The crumbling status quo…

univeristyK12In K12 we have the staunch defenders of two symbols of the educational landscape status quo – “rigorous” final exams and lecture-hall style seating/teaching. Responding to progressive education models, we’ll often hear these defenders of the status quo shout, “But we need to prepare them for college!” A recent article indicates there may be cracks in (and momentum toward crumbling) the traditional university model/philosophy.

Anne Knock (@anneknock) writes about a move in universities toward collaborative learning spaces and away from traditional lecture spaces: Insights for schools: Trends in university learning space design, big shift from lectures to collaborative learning design. Knock highlights how the shifts at many major universities are representative of a change in philosophy from a tutor/lecturer focus to more engaging, collaborative learning environments.

I recall another article, from nearly 5 years ago, about final exams: Final exams are quietly vanishing from college. Originally appearing in the Boston Globe, the writer described how Harvard University had only 23% of undergraduate classes administering a traditional three-hour, sit-down, blue-book final exam. Another sign of cracks in the traditional university model?

Let’s stop preparing students for the narrow world of university and better prepare them to overcome the real-world complex challenges they will face in the future.

What are your experiences with shifting summative assessments and learning environments at the university level? If these are in fact trends, how should they inform K12 leadership practice?

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6 comments on “The crumbling status quo…

  1. Fantastic post that was a huge issue in my mind this year since my son was a seventh grader and had to take final exams. One exam was a 200 question multiple choice format that many students were unable to complete in the given time: a single class period. To me, final exams and a didactic approach are anachronistic rites of passage it seems. And, to continue them, especially for students in middle school who just want to “get their hands dirty” to learn, is a huge mistake.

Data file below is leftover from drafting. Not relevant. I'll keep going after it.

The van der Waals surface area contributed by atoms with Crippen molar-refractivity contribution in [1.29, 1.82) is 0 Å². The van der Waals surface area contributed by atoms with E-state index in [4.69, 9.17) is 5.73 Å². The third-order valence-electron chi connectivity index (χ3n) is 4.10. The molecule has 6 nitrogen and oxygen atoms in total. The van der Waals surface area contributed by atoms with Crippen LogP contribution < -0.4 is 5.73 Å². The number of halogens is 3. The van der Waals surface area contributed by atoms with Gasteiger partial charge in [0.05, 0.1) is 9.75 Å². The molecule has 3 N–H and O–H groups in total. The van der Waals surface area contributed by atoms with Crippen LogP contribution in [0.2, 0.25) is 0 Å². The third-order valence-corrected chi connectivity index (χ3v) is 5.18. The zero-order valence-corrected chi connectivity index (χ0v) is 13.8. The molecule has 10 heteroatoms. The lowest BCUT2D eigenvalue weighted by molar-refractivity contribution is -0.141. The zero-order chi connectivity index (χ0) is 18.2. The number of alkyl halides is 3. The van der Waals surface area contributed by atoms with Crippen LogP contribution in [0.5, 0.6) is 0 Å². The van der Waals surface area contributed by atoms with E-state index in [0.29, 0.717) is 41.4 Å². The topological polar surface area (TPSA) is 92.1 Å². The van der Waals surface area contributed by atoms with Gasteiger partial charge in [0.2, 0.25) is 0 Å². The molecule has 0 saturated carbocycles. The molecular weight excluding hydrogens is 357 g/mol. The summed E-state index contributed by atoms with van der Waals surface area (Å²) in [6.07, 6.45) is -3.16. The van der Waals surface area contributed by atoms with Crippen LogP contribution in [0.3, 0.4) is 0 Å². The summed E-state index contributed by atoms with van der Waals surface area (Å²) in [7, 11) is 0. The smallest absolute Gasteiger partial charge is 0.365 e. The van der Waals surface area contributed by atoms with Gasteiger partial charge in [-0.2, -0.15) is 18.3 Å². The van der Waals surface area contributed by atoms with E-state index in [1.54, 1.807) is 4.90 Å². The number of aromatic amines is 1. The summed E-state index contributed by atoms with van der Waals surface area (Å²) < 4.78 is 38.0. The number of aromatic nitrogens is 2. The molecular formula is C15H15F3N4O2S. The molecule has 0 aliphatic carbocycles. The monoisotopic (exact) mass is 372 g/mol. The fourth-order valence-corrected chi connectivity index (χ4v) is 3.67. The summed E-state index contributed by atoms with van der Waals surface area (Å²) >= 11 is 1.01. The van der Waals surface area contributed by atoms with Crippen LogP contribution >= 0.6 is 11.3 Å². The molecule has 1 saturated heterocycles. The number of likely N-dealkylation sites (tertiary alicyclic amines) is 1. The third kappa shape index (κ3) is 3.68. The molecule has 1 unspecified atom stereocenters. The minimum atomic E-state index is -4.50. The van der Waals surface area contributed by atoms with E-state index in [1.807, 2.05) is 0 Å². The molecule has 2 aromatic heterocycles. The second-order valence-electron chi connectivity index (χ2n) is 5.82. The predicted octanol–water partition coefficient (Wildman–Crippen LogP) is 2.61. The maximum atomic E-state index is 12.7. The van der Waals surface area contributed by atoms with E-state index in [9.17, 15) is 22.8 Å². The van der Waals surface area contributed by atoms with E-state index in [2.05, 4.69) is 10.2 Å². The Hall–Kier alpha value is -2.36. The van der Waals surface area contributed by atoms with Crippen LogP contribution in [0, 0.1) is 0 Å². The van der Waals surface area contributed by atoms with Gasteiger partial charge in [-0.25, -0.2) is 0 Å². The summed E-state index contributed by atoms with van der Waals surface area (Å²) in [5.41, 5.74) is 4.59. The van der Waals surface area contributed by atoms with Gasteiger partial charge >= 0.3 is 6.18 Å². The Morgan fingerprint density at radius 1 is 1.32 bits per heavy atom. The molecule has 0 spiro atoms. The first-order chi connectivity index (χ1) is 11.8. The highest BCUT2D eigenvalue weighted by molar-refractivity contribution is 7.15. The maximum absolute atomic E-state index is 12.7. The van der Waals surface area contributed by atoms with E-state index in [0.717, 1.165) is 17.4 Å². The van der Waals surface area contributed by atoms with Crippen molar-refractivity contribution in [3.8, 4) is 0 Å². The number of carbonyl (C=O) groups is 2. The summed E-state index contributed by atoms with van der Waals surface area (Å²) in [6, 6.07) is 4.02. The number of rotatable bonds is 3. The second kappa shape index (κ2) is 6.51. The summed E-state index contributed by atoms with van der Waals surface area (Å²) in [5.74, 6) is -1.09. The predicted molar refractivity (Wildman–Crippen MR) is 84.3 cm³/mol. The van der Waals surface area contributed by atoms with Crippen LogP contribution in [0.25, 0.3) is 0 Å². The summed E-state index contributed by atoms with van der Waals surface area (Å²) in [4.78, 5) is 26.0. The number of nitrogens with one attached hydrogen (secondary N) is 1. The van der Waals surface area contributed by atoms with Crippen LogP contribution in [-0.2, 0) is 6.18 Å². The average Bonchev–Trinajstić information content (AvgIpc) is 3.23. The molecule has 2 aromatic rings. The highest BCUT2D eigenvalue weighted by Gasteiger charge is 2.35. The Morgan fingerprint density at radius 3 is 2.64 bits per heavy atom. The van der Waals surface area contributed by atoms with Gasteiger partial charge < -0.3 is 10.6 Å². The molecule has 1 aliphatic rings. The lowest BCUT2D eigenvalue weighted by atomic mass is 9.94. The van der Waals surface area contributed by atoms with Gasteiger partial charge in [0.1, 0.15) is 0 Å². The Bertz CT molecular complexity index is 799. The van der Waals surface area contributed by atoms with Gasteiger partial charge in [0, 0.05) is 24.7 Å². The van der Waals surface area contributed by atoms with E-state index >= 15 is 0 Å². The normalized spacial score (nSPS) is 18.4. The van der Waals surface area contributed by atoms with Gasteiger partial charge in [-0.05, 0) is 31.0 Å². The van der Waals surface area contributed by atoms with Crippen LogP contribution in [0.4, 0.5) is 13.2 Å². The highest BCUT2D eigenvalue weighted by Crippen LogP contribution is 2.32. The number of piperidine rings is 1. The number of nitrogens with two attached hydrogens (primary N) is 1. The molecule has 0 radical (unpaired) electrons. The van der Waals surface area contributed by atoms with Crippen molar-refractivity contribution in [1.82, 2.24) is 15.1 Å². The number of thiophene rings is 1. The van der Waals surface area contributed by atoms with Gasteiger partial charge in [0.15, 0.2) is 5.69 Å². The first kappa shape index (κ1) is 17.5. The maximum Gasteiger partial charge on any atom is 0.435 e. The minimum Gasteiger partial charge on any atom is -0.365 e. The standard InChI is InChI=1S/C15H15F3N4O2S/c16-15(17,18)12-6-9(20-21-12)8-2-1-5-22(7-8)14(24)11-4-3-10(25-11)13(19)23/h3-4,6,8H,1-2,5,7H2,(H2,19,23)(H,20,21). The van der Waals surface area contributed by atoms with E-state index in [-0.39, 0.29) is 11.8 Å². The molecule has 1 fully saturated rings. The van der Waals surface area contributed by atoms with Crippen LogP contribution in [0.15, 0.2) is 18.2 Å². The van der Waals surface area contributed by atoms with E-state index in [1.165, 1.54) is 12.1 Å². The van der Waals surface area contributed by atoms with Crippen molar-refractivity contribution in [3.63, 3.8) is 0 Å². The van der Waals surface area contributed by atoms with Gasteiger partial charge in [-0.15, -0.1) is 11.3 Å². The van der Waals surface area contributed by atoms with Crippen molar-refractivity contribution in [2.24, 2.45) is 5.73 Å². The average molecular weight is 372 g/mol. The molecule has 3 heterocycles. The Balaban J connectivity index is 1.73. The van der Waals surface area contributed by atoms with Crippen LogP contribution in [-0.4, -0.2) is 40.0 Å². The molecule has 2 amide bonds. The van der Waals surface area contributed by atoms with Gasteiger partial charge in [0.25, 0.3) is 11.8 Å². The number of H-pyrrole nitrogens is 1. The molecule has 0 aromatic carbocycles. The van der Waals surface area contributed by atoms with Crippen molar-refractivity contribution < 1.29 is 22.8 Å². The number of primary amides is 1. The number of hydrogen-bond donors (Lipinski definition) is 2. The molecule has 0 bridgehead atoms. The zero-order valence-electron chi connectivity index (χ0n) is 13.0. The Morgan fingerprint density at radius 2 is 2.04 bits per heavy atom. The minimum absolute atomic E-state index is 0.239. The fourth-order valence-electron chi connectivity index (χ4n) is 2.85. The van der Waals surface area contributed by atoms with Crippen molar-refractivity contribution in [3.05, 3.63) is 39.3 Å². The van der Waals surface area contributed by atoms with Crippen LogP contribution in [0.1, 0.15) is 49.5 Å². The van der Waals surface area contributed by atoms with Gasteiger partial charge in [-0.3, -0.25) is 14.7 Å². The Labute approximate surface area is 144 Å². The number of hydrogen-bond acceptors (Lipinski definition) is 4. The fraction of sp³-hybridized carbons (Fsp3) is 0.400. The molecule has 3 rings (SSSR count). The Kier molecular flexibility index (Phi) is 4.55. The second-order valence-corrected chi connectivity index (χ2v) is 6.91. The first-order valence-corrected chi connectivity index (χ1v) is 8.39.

2. Agreed, Charlie! Some of our practices seem to be so mindless…and the “rigorous” final exam, as you describe, is total nonsense. I think part of why we hold onto the exam is because parents believe we will do away with summative assessment all together. I’m in no way suggesting we get rid of assessments – let’s just make them real and relevant. And that means the traditional “exam” must go. And then we need to provide professional development for teachers to devise meaningful summative assessments.

    Thanks for reading and commenting!

  3. I wonder how many high schools / teachers are aware of the move away from final exams in so many colleges/universities. We struggle at the middle level with the concern of “preparing students for the high school.” This cannot be our focus. We need to prepare students to respond to real-world predictable and unpredictable situations using the knowledge and skills they acquire. In addition, the damage done by “tracking” students into levels below “college prep” is offensive in my mind. What message are we sending to these students? What are we saying about these courses? So many traditional practices continue to damage our students. Some will try to boast on the success of the merit scholars and ivy league students who graduate from their school. Let me tell you, more often than not, “Johnny” was probably going to Harvard regardless of the school he went to. Great post!

    • Thanks for the comments, Mike! It’s been probably 4-5 years now that we eliminated the mid-term and final-exam ritual in Salisbury, generally to good effect and positive board support. We are assessing kids now in much more authentic ways through projects and hands-on work. There are still parents, though, that will voice their opinion – how could we not give a final. It’s what they’ll have to do in college. Teachers can still give that form of test genre during the course or at the end if they want to, but most do not. It’s the way to go.

  4. The worst thing about final exams – students never get to see their graded work; students only receive the final grade. This emphasizes to the student that their learning does not matter, just the gradebook. Summative assessments do not need to be final exams. How often do employers ask their employees to sit down with a scantron for a few hours?

    • Glad it resonated, Erin! You highlight more evidence of the insanity of the traditional final exam. What good is an assessment if you can’t learn from it? Good for the system. And that’s no good, usually.

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